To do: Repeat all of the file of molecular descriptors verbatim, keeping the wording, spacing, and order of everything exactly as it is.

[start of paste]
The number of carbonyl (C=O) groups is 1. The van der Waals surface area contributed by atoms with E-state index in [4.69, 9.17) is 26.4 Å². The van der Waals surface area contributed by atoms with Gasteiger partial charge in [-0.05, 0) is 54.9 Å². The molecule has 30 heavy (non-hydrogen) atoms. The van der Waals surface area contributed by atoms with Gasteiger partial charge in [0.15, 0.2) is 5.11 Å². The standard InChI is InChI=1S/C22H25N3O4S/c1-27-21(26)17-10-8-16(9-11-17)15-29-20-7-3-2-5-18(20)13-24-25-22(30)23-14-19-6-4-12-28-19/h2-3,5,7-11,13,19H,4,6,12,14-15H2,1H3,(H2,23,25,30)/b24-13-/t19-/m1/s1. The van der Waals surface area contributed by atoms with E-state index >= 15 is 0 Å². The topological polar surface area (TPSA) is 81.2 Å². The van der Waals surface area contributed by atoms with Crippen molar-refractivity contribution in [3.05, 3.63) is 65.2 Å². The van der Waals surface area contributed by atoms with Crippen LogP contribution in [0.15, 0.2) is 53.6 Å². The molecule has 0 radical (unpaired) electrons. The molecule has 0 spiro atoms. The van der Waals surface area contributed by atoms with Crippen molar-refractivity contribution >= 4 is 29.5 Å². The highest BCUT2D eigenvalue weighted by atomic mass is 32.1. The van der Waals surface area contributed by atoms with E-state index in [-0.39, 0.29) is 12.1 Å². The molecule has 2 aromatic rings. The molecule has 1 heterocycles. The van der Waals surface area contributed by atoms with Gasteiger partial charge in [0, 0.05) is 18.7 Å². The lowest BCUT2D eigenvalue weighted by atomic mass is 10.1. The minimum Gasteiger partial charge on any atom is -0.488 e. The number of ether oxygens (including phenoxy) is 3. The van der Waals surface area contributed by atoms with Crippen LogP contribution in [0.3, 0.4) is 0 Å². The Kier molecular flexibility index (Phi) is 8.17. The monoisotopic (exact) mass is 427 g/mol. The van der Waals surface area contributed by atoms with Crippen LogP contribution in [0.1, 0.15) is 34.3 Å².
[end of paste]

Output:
The number of carbonyl (C=O) groups is 1. The van der Waals surface area contributed by atoms with E-state index in [4.69, 9.17) is 26.4 Å². The van der Waals surface area contributed by atoms with Gasteiger partial charge in [-0.05, 0) is 54.9 Å². The molecule has 30 heavy (non-hydrogen) atoms. The van der Waals surface area contributed by atoms with Gasteiger partial charge in [0.15, 0.2) is 5.11 Å². The standard InChI is InChI=1S/C22H25N3O4S/c1-27-21(26)17-10-8-16(9-11-17)15-29-20-7-3-2-5-18(20)13-24-25-22(30)23-14-19-6-4-12-28-19/h2-3,5,7-11,13,19H,4,6,12,14-15H2,1H3,(H2,23,25,30)/b24-13-/t19-/m1/s1. The van der Waals surface area contributed by atoms with E-state index >= 15 is 0 Å². The topological polar surface area (TPSA) is 81.2 Å². The van der Waals surface area contributed by atoms with Crippen molar-refractivity contribution in [3.05, 3.63) is 65.2 Å². The van der Waals surface area contributed by atoms with Crippen LogP contribution in [0.15, 0.2) is 53.6 Å². The molecule has 0 radical (unpaired) electrons. The molecule has 0 spiro atoms. The van der Waals surface area contributed by atoms with Crippen molar-refractivity contribution >= 4 is 29.5 Å². The highest BCUT2D eigenvalue weighted by atomic mass is 32.1. The van der Waals surface area contributed by atoms with E-state index in [-0.39, 0.29) is 12.1 Å². The molecule has 2 aromatic rings. The molecule has 1 heterocycles. The van der Waals surface area contributed by atoms with Gasteiger partial charge in [0, 0.05) is 18.7 Å². The lowest BCUT2D eigenvalue weighted by atomic mass is 10.1. The minimum Gasteiger partial charge on any atom is -0.488 e. The number of ether oxygens (including phenoxy) is 3. The van der Waals surface area contributed by atoms with Crippen LogP contribution in [0.3, 0.4) is 0 Å². The Kier molecular flexibility index (Phi) is 8.17. The monoisotopic (exact) mass is 427 g/mol. The van der Waals surface area contributed by atoms with Crippen LogP contribution in [0.1, 0.15) is 34.3 Å².